Morley, George, Dd
Morley, George, D.D.
a learned English prelate, noted for his able polemics against Romanism and his faithful adherence to king Charles II in the face of all opposition, was born in London in 1597. He lost his parents when very young, and also his patrimony. However, at fourteen he was elected a king's scholar at Westminster School, and became a student of Christ Church, Oxford, in 1615, where he took the first degree in arts in 1618, and the second in 1621. Then he entered holy orders, and in 1628 became chaplain to Robert, earl of Caernarvon, and his lady, with whom he lived till 1640, without having or seeking any preferment in the Church. After that he was presented to the rectory of Hartfield, in Sussex, which he exchanged for the rectory of Mildenhall, in Wiltshire; but before this exchange, Charles I, to whom he had been appointed chaplain in ordinary, had given him a canonry of Christ Church, Oxford, in 1641. This is said to be the only preferment he ever desired. In 1642 he was admitted to the degree of D.D. About that time also he preached before the House of Commons, then largely made up of Nonconformists, but so little to their liking that he was not commanded to print his sermon, as all the other preachers had been. Nevertheless he was nominated one of the assembly of divines at Westminster because of his strong leaning to Calvinism, but he never appeared among them; on the contrary, he always remained with the king, and did him what service he could. Dr. Morley also used his influence at Oxford University to incline its professors to opposition against the Visitation Bill which had been enacted by the anti-royalists in Parliament; and as the Cromwellian party gained the ascendency he was marked out for punishment. In 1648, the Presbyterians having in the mean time gained the control of state affairs, Dr. Morley was deprived of all his preferments, and imprisoned for some little time. The length of his imprisonment is not exactly known, but in 1649 we find him preparing to quit England to join his royal master in Holland. Dr. Morley met the king at the Hague, and was for some time a constant companion of Charles II. In 1650, when the king set out on his expedition to Scotland, Dr. Morley went first to the Hague and then to Antwerp, where he resided, together with his friend, Dr. John Earle, in the house of Sir Charles Cotterell, and a year later in the house of Sir Edward Hyde. While thus retired from home and public life, he yet remained a most faithful adherent of the royal and episcopal cause, and even held Church services daily, "catechized once a week, and administered the communion once a month to all the English who would attend" (Hook). About 1654 he became chaplain to the queen of Bohemia at the Hague, but about 1656 he removed to Breda with the family of Sir Edward Hyde, and there continued the same practice as at Antwerp.
During the protectorate of Richard Cromwell, while the royalists were preparing for the Restoration, Charles employed Dr. Morley as a messenger to the Presbyterians. He quickly gained their confidence, because he was known to be a strong Calvinist. He was, moreover, a fit person to instil the Presbyterians with a desire for moderation, for he had been a prominent party in the treaty agreed to by Charles I in the Isle of Wight, which favored the Presbyterians in many respects. SEE PRESBYTERIANS. It is true Baxter did not very much like Dr. Morley, because, as he complains, Morley "talked of moderation in the general, but would come to no particular terms" (Autobiography, page 218). Yet Morley himself must have been persuaded of the successful issue of his mission if we judge him by his letter of May 4, 1660, in which he writes: "I have reason to hope that they (i.e., the Presbyterians) will be persuaded to admit of and submit to episcopal government, and to the practice of the liturgy in public, so they may be permitted, before and after their sermons, and-upon occasional emergencies, to use such arbitrary forms as they themselves shall think fit, without mixing of anything prejudicial to the government of the Church and State as they shall be settled" (Clarendon, State Papers, 6:738, 743). Upon the royalists, particularly, Dr. Morley had a good influence. They, as soon as they saw the approach of victory, manifested a too forward zeal, and made uncomfortable threatenings of revenge upon the republican party. Dr. Morley checked these evil tendencies, and thus softened down all opposition on both sides. Dr. Morley also, though incorrectly, represented the king's religious views, and refuted the statement that Charles II was a convert to popery. Of course Dr. Morley was duped by the king, and could never have served Charles had he known that man to have been a hypocrite. Morley was a diplomatist, seeking to gain the ascendency of the episcopal party in the English realm, but he was also an honest Christian, and would not have suffered himself to be the tool of an apostate. Indeed his position later in life against papists makes this plainer still. (See below.)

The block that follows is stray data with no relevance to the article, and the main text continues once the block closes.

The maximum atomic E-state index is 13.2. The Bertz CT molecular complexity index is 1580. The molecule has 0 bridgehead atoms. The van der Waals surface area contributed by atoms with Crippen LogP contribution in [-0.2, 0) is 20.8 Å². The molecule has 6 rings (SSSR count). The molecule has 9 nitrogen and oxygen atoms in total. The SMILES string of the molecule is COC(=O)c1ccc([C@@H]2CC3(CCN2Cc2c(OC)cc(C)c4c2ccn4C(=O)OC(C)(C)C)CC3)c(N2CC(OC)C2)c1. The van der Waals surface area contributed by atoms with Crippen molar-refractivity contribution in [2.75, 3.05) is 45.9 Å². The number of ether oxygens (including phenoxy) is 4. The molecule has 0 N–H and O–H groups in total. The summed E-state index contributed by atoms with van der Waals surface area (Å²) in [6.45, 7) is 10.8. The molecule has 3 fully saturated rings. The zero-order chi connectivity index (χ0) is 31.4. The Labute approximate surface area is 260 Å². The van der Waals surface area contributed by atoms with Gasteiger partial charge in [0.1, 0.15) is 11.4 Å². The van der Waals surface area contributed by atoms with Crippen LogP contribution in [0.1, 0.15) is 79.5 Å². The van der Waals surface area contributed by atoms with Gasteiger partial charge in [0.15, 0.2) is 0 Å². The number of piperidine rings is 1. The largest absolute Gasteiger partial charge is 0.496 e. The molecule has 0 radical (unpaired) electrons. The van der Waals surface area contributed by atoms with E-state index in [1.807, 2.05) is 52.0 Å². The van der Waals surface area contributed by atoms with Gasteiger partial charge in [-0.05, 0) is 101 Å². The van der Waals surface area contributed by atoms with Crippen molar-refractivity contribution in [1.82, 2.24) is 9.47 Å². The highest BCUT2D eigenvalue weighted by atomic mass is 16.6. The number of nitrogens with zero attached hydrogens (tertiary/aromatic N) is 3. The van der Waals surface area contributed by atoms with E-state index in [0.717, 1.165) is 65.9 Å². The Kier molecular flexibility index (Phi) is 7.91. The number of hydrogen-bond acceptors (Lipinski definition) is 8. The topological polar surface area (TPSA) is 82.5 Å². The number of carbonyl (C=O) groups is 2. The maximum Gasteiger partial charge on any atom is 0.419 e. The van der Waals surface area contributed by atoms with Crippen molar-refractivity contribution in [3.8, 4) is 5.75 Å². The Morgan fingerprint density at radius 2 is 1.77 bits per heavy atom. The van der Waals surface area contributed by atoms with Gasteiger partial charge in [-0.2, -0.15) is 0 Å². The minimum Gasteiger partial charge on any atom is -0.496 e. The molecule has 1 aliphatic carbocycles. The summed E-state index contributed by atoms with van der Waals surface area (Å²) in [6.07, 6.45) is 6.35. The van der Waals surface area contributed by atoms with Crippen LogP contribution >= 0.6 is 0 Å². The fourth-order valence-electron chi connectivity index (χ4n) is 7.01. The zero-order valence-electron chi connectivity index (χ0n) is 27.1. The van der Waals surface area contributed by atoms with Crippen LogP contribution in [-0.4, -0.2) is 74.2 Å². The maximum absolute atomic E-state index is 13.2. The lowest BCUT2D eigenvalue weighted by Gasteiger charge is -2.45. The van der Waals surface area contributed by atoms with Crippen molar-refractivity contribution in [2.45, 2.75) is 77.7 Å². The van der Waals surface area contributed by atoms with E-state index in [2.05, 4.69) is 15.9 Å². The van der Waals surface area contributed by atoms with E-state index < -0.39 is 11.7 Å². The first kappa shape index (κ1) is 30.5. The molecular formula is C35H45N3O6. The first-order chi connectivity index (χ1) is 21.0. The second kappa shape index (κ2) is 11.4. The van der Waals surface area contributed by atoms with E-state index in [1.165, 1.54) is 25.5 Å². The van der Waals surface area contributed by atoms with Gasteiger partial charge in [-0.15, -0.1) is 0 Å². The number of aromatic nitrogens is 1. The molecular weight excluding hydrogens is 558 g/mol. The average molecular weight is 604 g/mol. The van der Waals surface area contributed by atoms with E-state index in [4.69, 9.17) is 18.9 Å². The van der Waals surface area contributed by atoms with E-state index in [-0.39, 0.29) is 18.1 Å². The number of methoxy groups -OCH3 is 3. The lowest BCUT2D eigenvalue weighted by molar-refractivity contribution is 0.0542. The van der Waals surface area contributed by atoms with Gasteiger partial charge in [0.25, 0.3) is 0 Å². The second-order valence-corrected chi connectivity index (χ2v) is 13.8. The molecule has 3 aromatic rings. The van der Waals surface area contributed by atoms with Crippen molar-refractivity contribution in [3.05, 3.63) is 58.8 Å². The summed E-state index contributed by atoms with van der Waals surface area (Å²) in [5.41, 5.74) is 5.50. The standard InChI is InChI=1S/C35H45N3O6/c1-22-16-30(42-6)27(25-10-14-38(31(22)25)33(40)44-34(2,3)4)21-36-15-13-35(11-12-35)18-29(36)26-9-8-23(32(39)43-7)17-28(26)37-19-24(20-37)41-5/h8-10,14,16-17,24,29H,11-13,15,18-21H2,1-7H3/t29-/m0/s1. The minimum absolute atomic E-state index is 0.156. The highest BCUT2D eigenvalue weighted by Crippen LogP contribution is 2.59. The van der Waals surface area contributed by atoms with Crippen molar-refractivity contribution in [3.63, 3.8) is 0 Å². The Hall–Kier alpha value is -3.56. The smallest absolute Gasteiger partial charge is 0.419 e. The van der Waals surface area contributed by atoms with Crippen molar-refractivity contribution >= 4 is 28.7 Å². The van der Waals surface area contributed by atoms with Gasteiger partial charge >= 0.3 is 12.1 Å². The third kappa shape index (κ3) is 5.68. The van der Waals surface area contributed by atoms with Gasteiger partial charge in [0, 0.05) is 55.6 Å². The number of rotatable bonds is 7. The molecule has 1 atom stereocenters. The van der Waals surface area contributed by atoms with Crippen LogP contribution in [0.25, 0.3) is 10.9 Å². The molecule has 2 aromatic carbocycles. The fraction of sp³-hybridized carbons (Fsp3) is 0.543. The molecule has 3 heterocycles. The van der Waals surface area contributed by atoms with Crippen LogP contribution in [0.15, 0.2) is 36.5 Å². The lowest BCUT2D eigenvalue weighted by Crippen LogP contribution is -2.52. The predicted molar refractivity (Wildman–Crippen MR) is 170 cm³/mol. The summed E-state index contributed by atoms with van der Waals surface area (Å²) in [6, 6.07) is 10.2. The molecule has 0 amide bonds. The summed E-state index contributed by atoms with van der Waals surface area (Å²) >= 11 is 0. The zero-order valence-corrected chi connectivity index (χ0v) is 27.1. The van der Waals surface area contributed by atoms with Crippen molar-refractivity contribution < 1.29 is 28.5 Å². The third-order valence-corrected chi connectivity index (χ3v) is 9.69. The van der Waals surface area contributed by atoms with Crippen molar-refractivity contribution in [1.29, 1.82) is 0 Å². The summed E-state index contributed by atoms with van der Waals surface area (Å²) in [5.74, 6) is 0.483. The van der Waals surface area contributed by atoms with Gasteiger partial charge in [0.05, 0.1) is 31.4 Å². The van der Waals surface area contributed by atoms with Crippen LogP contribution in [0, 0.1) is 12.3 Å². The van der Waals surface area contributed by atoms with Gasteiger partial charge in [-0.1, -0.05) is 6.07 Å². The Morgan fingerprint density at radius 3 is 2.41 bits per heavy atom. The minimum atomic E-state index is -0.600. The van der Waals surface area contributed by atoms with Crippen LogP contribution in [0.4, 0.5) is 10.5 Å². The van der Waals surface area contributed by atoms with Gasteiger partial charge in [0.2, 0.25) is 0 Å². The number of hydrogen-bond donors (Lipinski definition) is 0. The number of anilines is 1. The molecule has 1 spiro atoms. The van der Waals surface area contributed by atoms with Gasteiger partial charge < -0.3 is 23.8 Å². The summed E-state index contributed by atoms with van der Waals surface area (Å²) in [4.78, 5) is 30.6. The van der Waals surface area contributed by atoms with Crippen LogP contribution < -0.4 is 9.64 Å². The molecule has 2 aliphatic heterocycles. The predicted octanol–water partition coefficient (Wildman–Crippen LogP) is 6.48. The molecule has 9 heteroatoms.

Upon the restoration of Charles II, Dr. Morley was rewarded for his faithfulness to his royal master by elevation to the bishopric, besides being restored to his canonry, and appointed dean of Christ Church. He was consecrated bishop of Worcester in 1660. In 1661 bishop Morley played a prominent part in the Savoy Conference (q.v.), commissioned to bring about such changes in the liturgy as might enable the Presbyterians and Episcopalians to unite once more. Though the archbishop of York was present, Morley appeared as the chief speaker of the bishops, and was for the Episcopalians what Baxter was for the Covenanters. Stoughton puts Morley next to Sheldon, yet acknowledges that the latter acted chiefly as adviser, "taking little share in the viva-voce discussions," while Morley appeared constantly as leader in the debates (1:163). In 1662 bishop Morley was made incumbent of the deanery of the royal chapel, and shortly after was transferred from the see of Worcester to that of Winchester. In 1673, when the royalists made a desperate attempt to introduce severe measures against the Nonconformists, bishop Morley figured prominently in the effort, and thus brought reproach upon himself for intolerance and stubbornness. He especially favored the modification of the "Test Act" in such a manner that it became necessary for every English subject to be faithful to "the Protestant religion as established by law in the Church of England." Yet Morley's position at this time may be satisfactorily explained. "His main policy was to protect the Establishment, on the basis of the Act of Uniformity, against papists on the one hand and dissenters on the other. He shared in the alarm which conversions to Rome and the encroachments of that Church inspired throughout England at the time; and partly from that cause he was induced to support the bill,... thinking by the new oath, which established the Church, to prevent an invasion by the enemy... Strength was wasted by internecine warfare' at a moment when Episcopalians and Presbyterians stood before a common foe. It was the story of the Crusaders repeated. Why not gather the forces of the Church and of the sects, and concentrate them upon the great enemy of the country's liberty and peace? Such impressions, under the circumstances, were not unnatural in the mind of a man like Morley" (Stoughton, 1:439, 440). In his old age Morley is reputed to have become more tolerant again, for it is related that he stopped proceedings against an ejected minister, and invited him to dinner, endeavoring to soften down the terms of conformity; but, better still, it is said that in Morley's last days he drank to an intermeddling country mayor in a cup of Canary, advising him to let dissenters live in quiet, "in many of whom, he was satisfied, there was the fear of God" — and he thought they were "not likely to be gained by rigor or severity." The bishop died in 1684. Burnet says that he "was in many respects a very eminent man, very zealous against popery, and also very zealous against dissent; considerably learned, with great vivacity of thought; soon provoked, and with little mastery over his temper" (1:590). His zeal against the doctrines of popery is apparent in his writings, and not less so his zeal against dissent; in connection with his opposition to both, he avows the doctrine of passive obedience, declaring in terms the most unequivocal "the best and safest way for prince, state, and people is to profess, protect, cherish, and allow of that religion, and that only, which allows of no rising up against or resisting sovereign power — no, not in its own defence, nor upon any other account whatsoever" (Morley's Treatises, sermon before the king, page 38). Indeed, he maintains, again and again, the principle of intolerance in the government of the Church, and the principle of despotism in the government of the State; holding the king to be sole sovereign, while Parliament is only a concurring power in making laws, and the bishops the only legitimate ecclesiastical rulers. Bishop Morley was a very generous man, and freely expended his income for the good of his benefices. He was a benefactor to Oxford University by granting Christ Church £100 per annum, and by establishing several prizes at Pembroke and other colleges. He spent much money in repairing the buildings in the see of Winchester, bequeathed a considerable sum to St. Paul's, London, and left £1000 to purchase lands for the support of small vicarages. The bishop also bore a high reputation for theological learning before the civil wars, as well as after the establishment of the episcopacy, and was acknowledged as well versed in the logic of the schools, and as a formidable controversialist. He wrote A Sermon at the Coronation of Charles II, April 23, 1661. In the dedication to the king, by whose command it was published, he says that he was now past his great climacteric, and this was the first time that ever he appeared in print: — Vindication of himself from Mr. Baxter's Calumny, etc. (1662): — Epistola apologetica et parcenetica ad theologum quendan Belgam scripta (1663, 4to; written at Breda, June, 1659; reprinted in 1683, under this title, Epistola, etc., in quae agitur de seren. regis Car. II erga reformatan religionem afectu). In this letter he attempts to clear Charles II from the imputation of popery, and urges the Dutch to lend their utmost assistance towards his restoration; but he was mistaken in his master's religion, and perhaps lived long enough to know it: — The Sum of a Conference with Darcey, a Jesuit, at Brussels (1649): — An Argument drawn from the Evidence and Certainty of Sense against the Doctrine of Transubstantiation: — Vindication of the Argument, etc.: — Answer to Father Cressy's Letter, written about 1662: — Sermon before the King, November 5, 1667: — Answer to a Letter written by a Romish Priest (1676): — Letter to Anne, duchess of York (1670). This lady, the daughter of Sir Edward Hyde, was instructed in the Protestant religion by our subject while he lived at Antwerp, but she afterwards forsaking the faith of her family, Dr. Morley wrote this defence of Protestantism: — Ad Virum Janum Ulitium Epistolae duae de Invocatione Sanctorum (1659). All the above pieces, except the first and second, were printed together in 1683, 4to: — A Letter to the Earl of Anglesey concerning the Means to keep out Popery, etc., printed at the end of A true Account of the whole Proceedings betwixt James, duke of Ormond, and Arthur, earl of Anglesey (1683): — Vindication of himself from Mr. Baxter's injurious Reflections, etc. (1683): — he made also An Epitaph for James I (1625), which was printed at the end of Spottiswood's History of the Church of Scotland, and is said to have been the author of A Character of King Charles II (1660, in one sheet 4to). In his polemics against Romanism bishop Morley discusses only three important points. The treatment of these indicates deep learning and great skill. He plies with much success the argument against transubstantiation, "drawn from the evidence and certainty of sense," maintaining his convincing argument with the dexterity of a practiced logician, so as to parry most successfully all the objections of Roman Catholic antagonists. He decidedly opposes the popish doctrine of purgatory; but he vindicates prayers for the dead in the way in which they were offered in the early Church, and as by modern Ainglicans they are still encouraged to be offered; that is, for the rest of the soul, the resurrection of the body, and the plenitude of redemption at the last day. Whatever may be the propriety of praying for the dead in such a qualified sense as this, Morley contends there is no ground on which to rest the doctrine of the invocation of saints. That doctrine he overthrows by an appeal to Scripture; and then he proceeds, after the Anglican method, to examine the writings of the fathers, and to show that they do not justify the popish dogma and its associated practices. The bishop enjoyed the association of some of the most distinguished literati of his day. He was an intimate friend of Falkland, and mixed much with Ben Jonson and Edmund Waller. He was strict and exemplary in his life, though much given to witticisms, and surrounded by a host of gay courtiers and literati; and was acknowledged by all as truly abstemious and laborious in his habits. See Chambers's Magazine, 8:69; Stoughton, Eccles. Hist. of England (Church of the Restoration) (see Index in volume 2); Perry, Eccles. Hist. volume 2 (see Index in volume 3); Wood, Athenae Oxon.; Neal, Hist. Puritans (Harper's ed.), 2:230; Burnet, Hist. of his own Times, 1:590; Salmon, Lives of the English Bishops, page 346. (J.H.W.)